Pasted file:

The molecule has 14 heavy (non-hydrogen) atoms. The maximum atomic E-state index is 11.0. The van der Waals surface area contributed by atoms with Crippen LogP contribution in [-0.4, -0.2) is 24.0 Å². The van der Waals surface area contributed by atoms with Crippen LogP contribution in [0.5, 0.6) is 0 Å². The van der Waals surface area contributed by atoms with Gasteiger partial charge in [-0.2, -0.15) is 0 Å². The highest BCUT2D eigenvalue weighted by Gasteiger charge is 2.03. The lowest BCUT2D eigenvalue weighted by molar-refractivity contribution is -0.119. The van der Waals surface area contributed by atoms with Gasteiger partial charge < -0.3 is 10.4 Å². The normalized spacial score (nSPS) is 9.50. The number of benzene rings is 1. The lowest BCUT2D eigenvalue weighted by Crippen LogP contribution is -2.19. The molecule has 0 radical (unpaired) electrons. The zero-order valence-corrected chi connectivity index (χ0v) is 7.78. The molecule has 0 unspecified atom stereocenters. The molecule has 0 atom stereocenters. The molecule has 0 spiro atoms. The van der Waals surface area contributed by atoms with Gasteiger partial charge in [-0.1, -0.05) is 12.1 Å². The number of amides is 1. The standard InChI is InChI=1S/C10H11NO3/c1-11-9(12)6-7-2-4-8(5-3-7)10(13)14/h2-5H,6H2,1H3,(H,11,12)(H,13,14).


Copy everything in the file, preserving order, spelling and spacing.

The molecule has 14 heavy (non-hydrogen) atoms. The maximum atomic E-state index is 11.0. The van der Waals surface area contributed by atoms with Crippen LogP contribution in [-0.4, -0.2) is 24.0 Å². The van der Waals surface area contributed by atoms with Crippen LogP contribution in [0.5, 0.6) is 0 Å². The van der Waals surface area contributed by atoms with Gasteiger partial charge in [-0.2, -0.15) is 0 Å². The highest BCUT2D eigenvalue weighted by Gasteiger charge is 2.03. The lowest BCUT2D eigenvalue weighted by molar-refractivity contribution is -0.119. The van der Waals surface area contributed by atoms with Gasteiger partial charge < -0.3 is 10.4 Å². The normalized spacial score (nSPS) is 9.50. The number of benzene rings is 1. The lowest BCUT2D eigenvalue weighted by Crippen LogP contribution is -2.19. The molecule has 0 radical (unpaired) electrons. The zero-order valence-corrected chi connectivity index (χ0v) is 7.78. The molecule has 0 unspecified atom stereocenters. The molecule has 0 atom stereocenters. The molecule has 0 spiro atoms. The van der Waals surface area contributed by atoms with Gasteiger partial charge in [-0.1, -0.05) is 12.1 Å². The number of amides is 1. The standard InChI is InChI=1S/C10H11NO3/c1-11-9(12)6-7-2-4-8(5-3-7)10(13)14/h2-5H,6H2,1H3,(H,11,12)(H,13,14).